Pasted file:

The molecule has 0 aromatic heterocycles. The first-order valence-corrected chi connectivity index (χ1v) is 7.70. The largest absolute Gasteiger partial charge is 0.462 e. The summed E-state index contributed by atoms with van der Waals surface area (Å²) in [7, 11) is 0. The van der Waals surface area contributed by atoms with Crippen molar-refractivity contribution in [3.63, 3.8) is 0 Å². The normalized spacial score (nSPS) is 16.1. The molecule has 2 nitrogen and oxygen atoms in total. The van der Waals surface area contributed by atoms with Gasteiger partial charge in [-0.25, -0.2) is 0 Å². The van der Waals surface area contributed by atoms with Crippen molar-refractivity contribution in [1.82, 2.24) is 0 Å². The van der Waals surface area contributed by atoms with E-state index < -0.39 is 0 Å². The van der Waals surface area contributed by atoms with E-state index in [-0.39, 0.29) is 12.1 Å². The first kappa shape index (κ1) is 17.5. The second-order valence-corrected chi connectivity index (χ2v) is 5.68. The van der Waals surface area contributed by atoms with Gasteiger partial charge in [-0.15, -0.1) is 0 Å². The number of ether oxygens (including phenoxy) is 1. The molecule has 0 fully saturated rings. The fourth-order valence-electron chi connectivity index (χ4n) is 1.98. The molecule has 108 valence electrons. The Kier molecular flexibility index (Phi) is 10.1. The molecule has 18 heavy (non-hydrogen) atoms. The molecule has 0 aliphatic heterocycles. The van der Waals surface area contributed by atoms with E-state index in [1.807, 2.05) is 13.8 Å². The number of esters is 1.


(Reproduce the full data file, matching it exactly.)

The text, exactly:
The molecule has 0 aromatic heterocycles. The first-order valence-corrected chi connectivity index (χ1v) is 7.70. The largest absolute Gasteiger partial charge is 0.462 e. The summed E-state index contributed by atoms with van der Waals surface area (Å²) in [7, 11) is 0. The van der Waals surface area contributed by atoms with Crippen molar-refractivity contribution in [3.63, 3.8) is 0 Å². The normalized spacial score (nSPS) is 16.1. The molecule has 2 nitrogen and oxygen atoms in total. The van der Waals surface area contributed by atoms with Gasteiger partial charge in [-0.25, -0.2) is 0 Å². The van der Waals surface area contributed by atoms with Crippen molar-refractivity contribution in [1.82, 2.24) is 0 Å². The van der Waals surface area contributed by atoms with E-state index < -0.39 is 0 Å². The van der Waals surface area contributed by atoms with E-state index in [-0.39, 0.29) is 12.1 Å². The first kappa shape index (κ1) is 17.5. The second-order valence-corrected chi connectivity index (χ2v) is 5.68. The van der Waals surface area contributed by atoms with Gasteiger partial charge in [-0.15, -0.1) is 0 Å². The number of ether oxygens (including phenoxy) is 1. The molecule has 0 fully saturated rings. The fourth-order valence-electron chi connectivity index (χ4n) is 1.98. The molecule has 108 valence electrons. The Kier molecular flexibility index (Phi) is 10.1. The molecule has 18 heavy (non-hydrogen) atoms. The molecule has 0 aliphatic heterocycles. The van der Waals surface area contributed by atoms with E-state index in [1.807, 2.05) is 13.8 Å². The number of esters is 1.